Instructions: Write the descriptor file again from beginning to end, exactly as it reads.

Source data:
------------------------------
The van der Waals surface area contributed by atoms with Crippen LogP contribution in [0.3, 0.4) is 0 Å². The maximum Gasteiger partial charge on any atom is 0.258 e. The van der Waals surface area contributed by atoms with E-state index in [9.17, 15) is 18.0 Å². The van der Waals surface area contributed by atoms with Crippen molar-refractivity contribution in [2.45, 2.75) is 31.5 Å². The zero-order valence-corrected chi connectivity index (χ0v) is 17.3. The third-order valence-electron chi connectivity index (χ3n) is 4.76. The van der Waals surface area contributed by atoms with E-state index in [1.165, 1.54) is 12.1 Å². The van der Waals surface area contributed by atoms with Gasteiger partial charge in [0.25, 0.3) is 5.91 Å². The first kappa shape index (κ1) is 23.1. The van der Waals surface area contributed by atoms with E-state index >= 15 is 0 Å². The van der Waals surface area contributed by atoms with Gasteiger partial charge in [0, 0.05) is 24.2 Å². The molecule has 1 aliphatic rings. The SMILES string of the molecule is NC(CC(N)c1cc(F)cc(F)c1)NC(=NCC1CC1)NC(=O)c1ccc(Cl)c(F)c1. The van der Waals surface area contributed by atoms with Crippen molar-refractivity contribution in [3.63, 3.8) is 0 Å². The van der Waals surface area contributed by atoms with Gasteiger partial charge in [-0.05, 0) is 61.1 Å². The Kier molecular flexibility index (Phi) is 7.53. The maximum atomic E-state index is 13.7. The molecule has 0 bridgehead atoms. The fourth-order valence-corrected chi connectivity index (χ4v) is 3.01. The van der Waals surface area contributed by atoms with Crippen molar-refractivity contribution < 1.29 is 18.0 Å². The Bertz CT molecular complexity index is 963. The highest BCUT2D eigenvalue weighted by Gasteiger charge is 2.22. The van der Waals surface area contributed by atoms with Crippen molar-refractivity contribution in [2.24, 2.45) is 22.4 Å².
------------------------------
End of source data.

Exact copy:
The van der Waals surface area contributed by atoms with Crippen LogP contribution in [0.3, 0.4) is 0 Å². The maximum Gasteiger partial charge on any atom is 0.258 e. The van der Waals surface area contributed by atoms with E-state index in [9.17, 15) is 18.0 Å². The van der Waals surface area contributed by atoms with Crippen molar-refractivity contribution in [2.45, 2.75) is 31.5 Å². The zero-order valence-corrected chi connectivity index (χ0v) is 17.3. The third-order valence-electron chi connectivity index (χ3n) is 4.76. The van der Waals surface area contributed by atoms with E-state index in [1.165, 1.54) is 12.1 Å². The van der Waals surface area contributed by atoms with Gasteiger partial charge in [0.25, 0.3) is 5.91 Å². The first kappa shape index (κ1) is 23.1. The van der Waals surface area contributed by atoms with E-state index >= 15 is 0 Å². The van der Waals surface area contributed by atoms with Gasteiger partial charge in [0, 0.05) is 24.2 Å². The molecule has 1 aliphatic rings. The SMILES string of the molecule is NC(CC(N)c1cc(F)cc(F)c1)NC(=NCC1CC1)NC(=O)c1ccc(Cl)c(F)c1. The van der Waals surface area contributed by atoms with Crippen molar-refractivity contribution in [3.63, 3.8) is 0 Å². The van der Waals surface area contributed by atoms with Gasteiger partial charge in [-0.05, 0) is 61.1 Å². The Kier molecular flexibility index (Phi) is 7.53. The maximum atomic E-state index is 13.7. The molecule has 0 bridgehead atoms. The fourth-order valence-corrected chi connectivity index (χ4v) is 3.01. The van der Waals surface area contributed by atoms with Crippen molar-refractivity contribution < 1.29 is 18.0 Å². The Bertz CT molecular complexity index is 963. The highest BCUT2D eigenvalue weighted by Gasteiger charge is 2.22. The van der Waals surface area contributed by atoms with Crippen molar-refractivity contribution in [2.24, 2.45) is 22.4 Å².